With mounting evidence that the fracking industry is causing a dramatic rise in seismic activity in Oklahoma, a growing chorus is calling for a moratorium on the use of disposal wells.
Oklahoma is no stranger to oil and gas drilling. Oil derricks have dotted the horizon of the Sooner State for decades. But the rapid increase in hydraulic fracturing has coincided with a surge in the number of earthquakes. It isn’t the fracking itself that is causing more seismic activity, but the practice of disposing wastewater that follows.
The US Geological Survey has noted the connection. “The increase in seismicity has been found to coincide with the injection of wastewater in deep disposal wells in several locations, including Colorado, Texas, Arkansas, Oklahoma and Ohio,” USGS concluded on a section of its website entitled “Induced Earthquakes.” The USGS chart below notes the sudden rise in earthquakes since 2010, with many concentrated in Oklahoma.
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Oklahoma has been slow to recognize the link. Oklahoma experienced 585 earthquakes in 2014 with a magnitude of 3.0 or greater, skyrocketing up from 109 in 2013, and just a handful each year over the course of previous decades. Still, Oklahoma’s seismologists did not officially come out and make the connection between disposal wells and the state’s extraordinarily high frequency of seismic events until April of this year.
But after an extended period of time in which top officials with the state of Oklahoma declined to acknowledge a connection between disposal wells and earthquakes – a connection that federal seismologists came to quite a while ago – the fact that the state now accepts the connection has lent credibility to the rising tide of criticism of wastewater disposal.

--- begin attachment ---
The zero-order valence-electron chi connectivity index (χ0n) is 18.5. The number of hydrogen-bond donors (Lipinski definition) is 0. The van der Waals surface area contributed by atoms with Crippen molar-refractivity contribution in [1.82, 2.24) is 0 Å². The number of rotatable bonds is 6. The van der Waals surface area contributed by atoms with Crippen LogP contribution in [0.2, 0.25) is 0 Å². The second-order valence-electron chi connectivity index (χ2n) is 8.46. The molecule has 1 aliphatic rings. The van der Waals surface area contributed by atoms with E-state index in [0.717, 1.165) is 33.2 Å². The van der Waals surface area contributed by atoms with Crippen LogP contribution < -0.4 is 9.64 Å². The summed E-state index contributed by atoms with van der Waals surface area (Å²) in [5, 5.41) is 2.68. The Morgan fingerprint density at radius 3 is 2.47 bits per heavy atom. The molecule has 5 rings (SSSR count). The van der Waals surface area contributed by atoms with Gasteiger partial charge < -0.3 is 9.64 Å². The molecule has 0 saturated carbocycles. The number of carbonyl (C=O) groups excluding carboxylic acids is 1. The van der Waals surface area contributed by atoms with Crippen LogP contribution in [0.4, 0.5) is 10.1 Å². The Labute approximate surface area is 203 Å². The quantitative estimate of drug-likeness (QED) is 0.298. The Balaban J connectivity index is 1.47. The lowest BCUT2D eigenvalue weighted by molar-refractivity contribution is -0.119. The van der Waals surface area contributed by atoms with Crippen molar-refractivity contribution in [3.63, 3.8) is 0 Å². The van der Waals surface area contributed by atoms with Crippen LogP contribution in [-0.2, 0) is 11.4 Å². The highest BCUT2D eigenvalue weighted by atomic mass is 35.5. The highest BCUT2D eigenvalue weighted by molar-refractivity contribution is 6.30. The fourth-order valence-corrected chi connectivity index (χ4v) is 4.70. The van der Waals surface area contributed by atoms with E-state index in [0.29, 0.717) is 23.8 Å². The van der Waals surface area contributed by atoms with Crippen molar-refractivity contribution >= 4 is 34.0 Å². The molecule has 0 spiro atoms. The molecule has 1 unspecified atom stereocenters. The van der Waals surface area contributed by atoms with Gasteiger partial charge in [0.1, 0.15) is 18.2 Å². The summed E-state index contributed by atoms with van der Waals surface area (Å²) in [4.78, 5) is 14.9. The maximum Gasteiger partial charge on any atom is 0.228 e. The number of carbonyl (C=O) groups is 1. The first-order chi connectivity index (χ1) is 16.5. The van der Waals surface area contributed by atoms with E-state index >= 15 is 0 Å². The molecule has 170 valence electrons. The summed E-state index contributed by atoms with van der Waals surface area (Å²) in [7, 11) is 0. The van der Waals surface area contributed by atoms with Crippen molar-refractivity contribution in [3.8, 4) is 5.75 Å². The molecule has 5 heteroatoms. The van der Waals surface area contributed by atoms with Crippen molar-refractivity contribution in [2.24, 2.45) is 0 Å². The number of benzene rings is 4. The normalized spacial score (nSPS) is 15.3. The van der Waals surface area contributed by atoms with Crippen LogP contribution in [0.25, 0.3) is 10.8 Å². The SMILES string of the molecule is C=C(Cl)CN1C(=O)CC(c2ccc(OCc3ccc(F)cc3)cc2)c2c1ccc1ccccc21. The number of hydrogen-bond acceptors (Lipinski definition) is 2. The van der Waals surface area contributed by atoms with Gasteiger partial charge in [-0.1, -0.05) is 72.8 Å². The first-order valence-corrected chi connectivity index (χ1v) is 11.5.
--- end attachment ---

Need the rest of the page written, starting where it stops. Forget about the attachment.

A group of activists delivered a petition with 1,500 signatures to Governor Mary Fallin on May 11, calling for a moratorium on disposal wells in certain areas of the state that are prone to earthquakes. Barbara Van Hanken, the chair of the Oklahoma Sierra Club, supports the ban on disposal wells. “Oklahoma is now the earthquake capital of America. How did this happen?”
Gov. Fallin’s office responded by saying that the Governor does not have the authority to issue a moratorium. Instead she supports regulations that would maintain safety over the practice of disposing of wastewater. But with Oklahoma on pace to surpass 900 earthquakes this year with a magnitude of 3.0 or more, state officials will probably need to do more.
This article originally appeared in OilPrice.com.
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